'If you make happiness your goal, then you're not going to get to it… The goal should be an interesting life."

Dorothy Rowe

Sunday, 1 September 2013

Circuits and Bumps.

You may remember that at the conclusion of my last post I said I was going to play with Grilon, and similar threads, which shrink when exposed to heat.

Let's not talk about that, shall we? I spent the whole day trying to get one which worked. Three went in the bin, the fourth went in my sketchbook as an example of what not to to do. I'm sure it was me, not the threads, but I shall not be trying again.

Thursday was much better.

Wensleydale, Babybel and I (the VHC was in nursery) went to the North Pole. Must be true, here's a sign to prove it.

(Actually it is Mottisfont's 'Pooh trail', but don't tell Wensleydale.) 

So on Friday I turned my attention to a new challenge - trying out every method of adding colour to fabric I could think of. (Bar dyeing, I've done a lot of that.)

These are the results, apart from the transfer crayons which were too anaemic to be used and are hidden under the Bondaweb.

The Bondawebbed one - plus a bit of the Shisha one.

I challenged myself using this fabric - it's a shiny synthetic curtain fabric I bought when I thought my C&G 'goldwork' was going to be copper. 

It, and the accompanying resolved sample, turned out to be gold - and I still love them.

But I digress.

I started with the Gelli plate, freezer paper stencils and Colourcraft Aztec. 

Lesson 1

See that mottled effect? Aztec reacts to the Gelli like watercolour, it beads. Quite a nice effect but not what I was after. It also runs under the stencil, contributing to lesson 3.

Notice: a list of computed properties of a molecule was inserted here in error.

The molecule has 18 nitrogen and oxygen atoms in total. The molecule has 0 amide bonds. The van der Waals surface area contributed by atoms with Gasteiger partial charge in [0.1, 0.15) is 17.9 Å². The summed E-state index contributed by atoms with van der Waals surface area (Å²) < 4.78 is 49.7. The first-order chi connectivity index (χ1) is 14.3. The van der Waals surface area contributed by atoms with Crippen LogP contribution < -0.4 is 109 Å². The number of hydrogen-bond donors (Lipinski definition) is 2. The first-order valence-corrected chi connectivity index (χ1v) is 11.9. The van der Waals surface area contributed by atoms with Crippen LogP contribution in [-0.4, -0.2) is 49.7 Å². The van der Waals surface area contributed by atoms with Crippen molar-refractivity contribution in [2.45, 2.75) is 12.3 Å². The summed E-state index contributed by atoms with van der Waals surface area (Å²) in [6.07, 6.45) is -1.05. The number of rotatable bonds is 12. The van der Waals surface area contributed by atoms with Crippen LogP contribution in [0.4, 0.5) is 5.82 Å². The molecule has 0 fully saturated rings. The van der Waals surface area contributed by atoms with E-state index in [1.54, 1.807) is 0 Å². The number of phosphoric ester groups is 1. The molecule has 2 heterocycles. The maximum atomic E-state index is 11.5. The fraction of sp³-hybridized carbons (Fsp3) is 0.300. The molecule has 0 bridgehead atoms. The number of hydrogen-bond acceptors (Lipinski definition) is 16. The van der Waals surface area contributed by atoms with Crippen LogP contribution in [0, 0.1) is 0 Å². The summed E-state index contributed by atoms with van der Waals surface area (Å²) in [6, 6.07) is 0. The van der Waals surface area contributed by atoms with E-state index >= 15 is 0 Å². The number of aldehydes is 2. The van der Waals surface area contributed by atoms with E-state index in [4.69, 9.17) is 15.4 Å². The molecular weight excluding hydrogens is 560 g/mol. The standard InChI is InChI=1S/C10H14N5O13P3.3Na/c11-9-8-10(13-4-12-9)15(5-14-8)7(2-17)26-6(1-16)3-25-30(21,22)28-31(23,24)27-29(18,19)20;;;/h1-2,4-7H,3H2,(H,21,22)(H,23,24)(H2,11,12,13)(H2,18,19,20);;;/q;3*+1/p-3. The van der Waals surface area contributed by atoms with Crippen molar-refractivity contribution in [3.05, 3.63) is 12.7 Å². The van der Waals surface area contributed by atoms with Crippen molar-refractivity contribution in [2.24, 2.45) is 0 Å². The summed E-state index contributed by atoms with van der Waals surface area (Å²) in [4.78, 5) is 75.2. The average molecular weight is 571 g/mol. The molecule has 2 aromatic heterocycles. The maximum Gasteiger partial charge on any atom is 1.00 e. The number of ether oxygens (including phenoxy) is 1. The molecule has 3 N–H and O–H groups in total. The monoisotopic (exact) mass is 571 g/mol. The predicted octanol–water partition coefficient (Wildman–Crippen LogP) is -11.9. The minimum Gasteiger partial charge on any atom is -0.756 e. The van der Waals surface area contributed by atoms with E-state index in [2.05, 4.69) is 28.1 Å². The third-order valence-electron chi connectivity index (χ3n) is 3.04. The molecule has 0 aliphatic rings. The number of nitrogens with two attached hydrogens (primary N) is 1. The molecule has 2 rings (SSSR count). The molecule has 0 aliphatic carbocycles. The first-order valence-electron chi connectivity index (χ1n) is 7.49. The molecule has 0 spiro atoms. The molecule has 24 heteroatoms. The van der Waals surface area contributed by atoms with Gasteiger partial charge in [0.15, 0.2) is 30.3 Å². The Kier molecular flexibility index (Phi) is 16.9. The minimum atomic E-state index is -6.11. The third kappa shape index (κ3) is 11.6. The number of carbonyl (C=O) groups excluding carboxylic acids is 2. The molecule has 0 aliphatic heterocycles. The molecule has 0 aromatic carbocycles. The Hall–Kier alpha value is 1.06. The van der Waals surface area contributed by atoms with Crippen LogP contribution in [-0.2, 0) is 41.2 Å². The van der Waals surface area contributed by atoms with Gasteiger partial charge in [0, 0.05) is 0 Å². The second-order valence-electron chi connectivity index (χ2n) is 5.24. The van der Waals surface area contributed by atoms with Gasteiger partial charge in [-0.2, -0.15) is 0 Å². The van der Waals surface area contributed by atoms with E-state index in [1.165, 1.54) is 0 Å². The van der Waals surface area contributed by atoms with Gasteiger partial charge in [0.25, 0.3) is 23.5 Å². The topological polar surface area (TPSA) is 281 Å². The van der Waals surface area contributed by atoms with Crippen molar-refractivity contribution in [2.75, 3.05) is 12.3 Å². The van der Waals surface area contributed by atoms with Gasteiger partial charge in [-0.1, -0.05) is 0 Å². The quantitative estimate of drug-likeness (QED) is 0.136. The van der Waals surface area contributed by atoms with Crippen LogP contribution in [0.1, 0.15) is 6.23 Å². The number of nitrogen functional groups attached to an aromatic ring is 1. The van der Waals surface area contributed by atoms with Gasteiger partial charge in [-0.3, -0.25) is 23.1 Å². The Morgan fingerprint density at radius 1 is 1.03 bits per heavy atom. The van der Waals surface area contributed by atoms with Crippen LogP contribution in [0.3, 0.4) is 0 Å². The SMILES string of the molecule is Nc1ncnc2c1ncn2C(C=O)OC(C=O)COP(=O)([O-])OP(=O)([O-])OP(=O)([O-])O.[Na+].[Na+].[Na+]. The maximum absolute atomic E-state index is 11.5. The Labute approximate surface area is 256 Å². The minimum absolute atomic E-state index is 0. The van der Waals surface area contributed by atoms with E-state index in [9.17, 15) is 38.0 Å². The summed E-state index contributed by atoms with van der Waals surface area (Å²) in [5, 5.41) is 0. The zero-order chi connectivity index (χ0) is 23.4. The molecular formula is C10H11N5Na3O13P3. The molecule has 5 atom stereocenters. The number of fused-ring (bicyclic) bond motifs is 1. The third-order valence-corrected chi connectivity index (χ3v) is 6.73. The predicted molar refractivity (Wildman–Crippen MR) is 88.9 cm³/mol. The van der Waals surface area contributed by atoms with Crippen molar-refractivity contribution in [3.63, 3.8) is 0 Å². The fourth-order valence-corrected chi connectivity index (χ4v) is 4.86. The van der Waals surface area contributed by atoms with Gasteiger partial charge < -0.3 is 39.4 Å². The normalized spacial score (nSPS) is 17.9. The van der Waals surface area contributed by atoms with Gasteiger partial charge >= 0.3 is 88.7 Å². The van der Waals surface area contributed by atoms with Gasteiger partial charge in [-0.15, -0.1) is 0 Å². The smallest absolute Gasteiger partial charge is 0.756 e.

Yes, those are holes.

Lesson 2

For machine cutwork, use two layers of tearaway stabilizer, one isn't enough. And choose a thread which   doesn't break every five minutes.

Lesson 3

Freezer paper stencils detach themselves from the fabric and cling to the Gelli plate with a vice-like grip, perhaps because I hadn't ironed them enough - this fabric does not like a hot iron. (See lesson 11.)

You don't need freezer paper stencils anyway, you can just use ordinary paper on the plate. Doh.

Lesson 4

Acrylic paint worked much better, but I overdid the textile medium. It does help to keep the paint from drying too quickly in a hot studio conservatory, but if it's too runny it runs under the stencils.

Lesson 5

Don't do monoprinting in 35 degrees C.

Lesson 6

The splodgy dots were done traditionally, with a stencil and brush at room temperature, but they still ran. I used Opalite which is lovely but I still haven't worked out the best way to use it. 

Lesson 7

Sometimes foil can be too bright. I added Hotspots and foil to the three circles next to the splodgy ones to try and make them more interesting, but now they are OTT. Not sure what I'm going to do with these. Emulsion paint?

Lessons 8, 9, 10 and 11

Markals (right hand end of the top row) and spray paints (underneath it), on this fabric, come out very pale but sunprinting with silk paints works well (left in the middle row). 

And Markal rubbed onto a nappy liner, ironed onto fabric, covered with another nappy liner rubbed with Chromacoal, stitched down and zapped is - er - interesting, but all that heat shrank the fabric

Lesson 12

Don't buy cheap Shisha rings.

All those lessons! No wonder I'm tired. Just hope I remember them.

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